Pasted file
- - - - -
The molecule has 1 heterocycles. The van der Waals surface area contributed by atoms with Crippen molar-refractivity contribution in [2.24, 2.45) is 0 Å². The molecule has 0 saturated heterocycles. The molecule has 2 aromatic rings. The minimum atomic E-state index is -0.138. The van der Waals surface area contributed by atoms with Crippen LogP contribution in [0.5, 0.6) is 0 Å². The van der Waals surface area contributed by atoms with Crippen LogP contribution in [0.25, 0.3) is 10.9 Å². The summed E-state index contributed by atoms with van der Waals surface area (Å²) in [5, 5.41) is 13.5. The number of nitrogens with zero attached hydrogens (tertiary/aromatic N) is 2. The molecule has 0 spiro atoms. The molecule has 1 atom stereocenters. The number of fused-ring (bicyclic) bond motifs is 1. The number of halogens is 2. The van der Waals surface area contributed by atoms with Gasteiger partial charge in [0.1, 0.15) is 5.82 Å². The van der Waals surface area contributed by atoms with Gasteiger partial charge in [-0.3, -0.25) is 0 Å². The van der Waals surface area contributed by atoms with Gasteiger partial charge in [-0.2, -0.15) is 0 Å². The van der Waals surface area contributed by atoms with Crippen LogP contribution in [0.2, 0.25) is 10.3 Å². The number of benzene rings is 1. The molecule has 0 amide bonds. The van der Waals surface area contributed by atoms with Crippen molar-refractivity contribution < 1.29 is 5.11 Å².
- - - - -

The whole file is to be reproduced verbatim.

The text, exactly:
The molecule has 1 heterocycles. The van der Waals surface area contributed by atoms with Crippen molar-refractivity contribution in [2.24, 2.45) is 0 Å². The molecule has 0 saturated heterocycles. The molecule has 2 aromatic rings. The minimum atomic E-state index is -0.138. The van der Waals surface area contributed by atoms with Crippen LogP contribution in [0.5, 0.6) is 0 Å². The van der Waals surface area contributed by atoms with Crippen LogP contribution in [0.25, 0.3) is 10.9 Å². The summed E-state index contributed by atoms with van der Waals surface area (Å²) in [5, 5.41) is 13.5. The number of nitrogens with zero attached hydrogens (tertiary/aromatic N) is 2. The molecule has 0 spiro atoms. The molecule has 1 atom stereocenters. The number of fused-ring (bicyclic) bond motifs is 1. The number of halogens is 2. The van der Waals surface area contributed by atoms with Gasteiger partial charge in [0.1, 0.15) is 5.82 Å². The van der Waals surface area contributed by atoms with Gasteiger partial charge in [-0.3, -0.25) is 0 Å². The van der Waals surface area contributed by atoms with Gasteiger partial charge in [-0.2, -0.15) is 0 Å². The van der Waals surface area contributed by atoms with Crippen LogP contribution in [0.2, 0.25) is 10.3 Å². The number of benzene rings is 1. The molecule has 0 amide bonds. The van der Waals surface area contributed by atoms with Crippen molar-refractivity contribution < 1.29 is 5.11 Å².